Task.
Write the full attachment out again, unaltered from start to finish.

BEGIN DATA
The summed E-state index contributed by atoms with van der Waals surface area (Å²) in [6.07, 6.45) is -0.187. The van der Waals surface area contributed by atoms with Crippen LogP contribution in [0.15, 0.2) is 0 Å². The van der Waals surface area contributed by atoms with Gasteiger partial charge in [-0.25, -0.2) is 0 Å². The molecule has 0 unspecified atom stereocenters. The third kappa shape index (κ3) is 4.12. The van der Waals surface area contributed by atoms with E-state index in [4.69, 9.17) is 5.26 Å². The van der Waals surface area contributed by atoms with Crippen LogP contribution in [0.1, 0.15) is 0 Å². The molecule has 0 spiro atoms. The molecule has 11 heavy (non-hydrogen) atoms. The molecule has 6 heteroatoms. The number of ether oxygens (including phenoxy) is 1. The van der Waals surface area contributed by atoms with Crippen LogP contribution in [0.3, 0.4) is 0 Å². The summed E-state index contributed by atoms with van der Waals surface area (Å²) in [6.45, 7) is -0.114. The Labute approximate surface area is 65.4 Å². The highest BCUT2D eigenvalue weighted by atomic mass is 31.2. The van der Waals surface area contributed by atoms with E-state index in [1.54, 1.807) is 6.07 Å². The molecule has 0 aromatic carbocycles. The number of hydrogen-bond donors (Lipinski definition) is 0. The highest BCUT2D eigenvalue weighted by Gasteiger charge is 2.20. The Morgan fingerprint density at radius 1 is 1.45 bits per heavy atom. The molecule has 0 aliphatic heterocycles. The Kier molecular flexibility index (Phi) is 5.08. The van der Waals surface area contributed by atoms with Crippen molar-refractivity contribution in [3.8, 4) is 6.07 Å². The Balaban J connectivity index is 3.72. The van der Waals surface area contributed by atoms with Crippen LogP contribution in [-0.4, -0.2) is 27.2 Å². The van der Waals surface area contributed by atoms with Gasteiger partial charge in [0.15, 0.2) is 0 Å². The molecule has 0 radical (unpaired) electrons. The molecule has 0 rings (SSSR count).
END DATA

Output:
The summed E-state index contributed by atoms with van der Waals surface area (Å²) in [6.07, 6.45) is -0.187. The van der Waals surface area contributed by atoms with Crippen LogP contribution in [0.15, 0.2) is 0 Å². The van der Waals surface area contributed by atoms with Gasteiger partial charge in [-0.25, -0.2) is 0 Å². The molecule has 0 unspecified atom stereocenters. The third kappa shape index (κ3) is 4.12. The van der Waals surface area contributed by atoms with E-state index in [4.69, 9.17) is 5.26 Å². The van der Waals surface area contributed by atoms with Crippen LogP contribution in [0.1, 0.15) is 0 Å². The molecule has 0 spiro atoms. The molecule has 11 heavy (non-hydrogen) atoms. The molecule has 6 heteroatoms. The number of ether oxygens (including phenoxy) is 1. The van der Waals surface area contributed by atoms with Crippen LogP contribution in [0.3, 0.4) is 0 Å². The summed E-state index contributed by atoms with van der Waals surface area (Å²) in [6.45, 7) is -0.114. The Labute approximate surface area is 65.4 Å². The highest BCUT2D eigenvalue weighted by atomic mass is 31.2. The van der Waals surface area contributed by atoms with E-state index in [1.54, 1.807) is 6.07 Å². The molecule has 0 aromatic carbocycles. The number of hydrogen-bond donors (Lipinski definition) is 0. The highest BCUT2D eigenvalue weighted by Gasteiger charge is 2.20. The Morgan fingerprint density at radius 1 is 1.45 bits per heavy atom. The molecule has 0 aliphatic heterocycles. The Kier molecular flexibility index (Phi) is 5.08. The van der Waals surface area contributed by atoms with Crippen molar-refractivity contribution in [3.8, 4) is 6.07 Å². The Balaban J connectivity index is 3.72. The van der Waals surface area contributed by atoms with Crippen LogP contribution in [-0.4, -0.2) is 27.2 Å². The van der Waals surface area contributed by atoms with Gasteiger partial charge in [0.15, 0.2) is 0 Å². The molecule has 0 radical (unpaired) electrons. The molecule has 0 rings (SSSR count).